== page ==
By JOHN DeMERS
If you’re heading to Austin between now and the new year, you might check in with arguably history’s most impactful Texan to learn more about history’s most impactful rock band. The usual fascinations of the LBJ Presidential Library form an intriguing backdrop to a traveling exhibit called Ladies and Gentlemen… The Beatles! After all, the most critical developments of Beatlemania took place while the gruff, profane, manipulative and unexpectedly idealistic Lyndon Baines Johnson was remaking parts of America as its president.
Put together by no less than the GRAMMY Museum, and therefore reverential to the band’s then-unprecedented success selling records, the exhibit pulls together some 400 artifacts large and small, from iconic films and photographs down to silly products coughed up to bank on the Beatles’ surely-shortlived day in the sun. The fact that the sun stayed out for years (and, for many, still shines) is a testament not only to the charisma that John Lennon, Paul McCartney, George Harrison and Ringo Starr brought to their stardom but to the revolutionary nature of their music itself. The exhibit stops short of being geeky about that; there’s no mention of new chord progressions, new instruments, new harmonies or, in more than an occasional gloss, new recording techniques that defined later albums like Rubber Soul and especially Sgt. Pepper. Still, the accompanying text makes clear that The Beatles were something more than four P.T. Barnums with Liverpool accents.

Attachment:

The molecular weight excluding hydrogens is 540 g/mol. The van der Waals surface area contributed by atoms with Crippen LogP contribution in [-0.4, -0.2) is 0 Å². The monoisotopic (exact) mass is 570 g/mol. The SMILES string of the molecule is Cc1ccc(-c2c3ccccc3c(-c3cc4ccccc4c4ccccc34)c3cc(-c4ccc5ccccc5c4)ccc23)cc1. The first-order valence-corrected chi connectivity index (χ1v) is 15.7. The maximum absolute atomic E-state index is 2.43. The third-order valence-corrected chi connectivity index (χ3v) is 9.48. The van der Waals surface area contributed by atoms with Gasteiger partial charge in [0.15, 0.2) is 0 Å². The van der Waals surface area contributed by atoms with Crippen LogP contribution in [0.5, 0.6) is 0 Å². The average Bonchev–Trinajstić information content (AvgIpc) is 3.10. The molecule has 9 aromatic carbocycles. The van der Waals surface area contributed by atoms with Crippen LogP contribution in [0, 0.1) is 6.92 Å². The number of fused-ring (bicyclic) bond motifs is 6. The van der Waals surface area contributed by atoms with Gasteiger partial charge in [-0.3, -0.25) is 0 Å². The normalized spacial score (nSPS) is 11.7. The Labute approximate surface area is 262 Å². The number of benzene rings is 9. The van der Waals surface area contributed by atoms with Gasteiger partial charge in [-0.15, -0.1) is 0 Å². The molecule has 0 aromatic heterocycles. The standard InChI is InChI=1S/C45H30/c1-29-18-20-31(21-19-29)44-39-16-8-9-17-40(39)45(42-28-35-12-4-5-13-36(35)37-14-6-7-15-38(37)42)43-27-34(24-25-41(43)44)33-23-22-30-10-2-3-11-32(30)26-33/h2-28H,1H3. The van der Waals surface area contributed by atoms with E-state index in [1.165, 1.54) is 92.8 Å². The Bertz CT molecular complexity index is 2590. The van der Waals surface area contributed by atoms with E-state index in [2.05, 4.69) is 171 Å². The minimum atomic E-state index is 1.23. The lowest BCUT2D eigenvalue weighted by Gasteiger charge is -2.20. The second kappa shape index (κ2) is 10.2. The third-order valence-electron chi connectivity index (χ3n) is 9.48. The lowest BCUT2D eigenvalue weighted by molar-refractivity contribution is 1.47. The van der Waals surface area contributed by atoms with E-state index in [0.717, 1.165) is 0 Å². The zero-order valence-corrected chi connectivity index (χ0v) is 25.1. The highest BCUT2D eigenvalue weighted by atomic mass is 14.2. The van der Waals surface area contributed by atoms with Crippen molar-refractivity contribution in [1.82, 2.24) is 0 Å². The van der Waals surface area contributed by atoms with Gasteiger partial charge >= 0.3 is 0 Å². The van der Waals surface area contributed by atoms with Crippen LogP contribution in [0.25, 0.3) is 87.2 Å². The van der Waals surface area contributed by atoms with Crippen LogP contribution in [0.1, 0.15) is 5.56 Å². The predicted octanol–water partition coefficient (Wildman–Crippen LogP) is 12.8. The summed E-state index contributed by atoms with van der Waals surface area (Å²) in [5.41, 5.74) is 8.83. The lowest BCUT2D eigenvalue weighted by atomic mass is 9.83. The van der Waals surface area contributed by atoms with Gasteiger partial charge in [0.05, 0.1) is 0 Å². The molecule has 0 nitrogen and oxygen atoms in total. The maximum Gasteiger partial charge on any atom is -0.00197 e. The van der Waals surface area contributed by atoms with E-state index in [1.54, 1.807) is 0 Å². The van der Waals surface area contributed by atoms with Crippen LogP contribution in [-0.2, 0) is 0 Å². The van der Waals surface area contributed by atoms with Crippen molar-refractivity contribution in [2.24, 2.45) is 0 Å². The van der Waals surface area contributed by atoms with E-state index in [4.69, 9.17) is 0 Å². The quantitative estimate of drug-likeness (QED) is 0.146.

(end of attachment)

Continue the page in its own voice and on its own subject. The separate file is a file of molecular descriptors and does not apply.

Ultimately, the music lives on because of itself. From the simplest moon-June love rhymes of teenagers to angst-ridden and mature meditations on politics, war, protest and peace, the Beatles were the ’60s before the ’60s even knew what they were. As such they both chronicled and created one of American history’s most debated yet also most fascinating eras.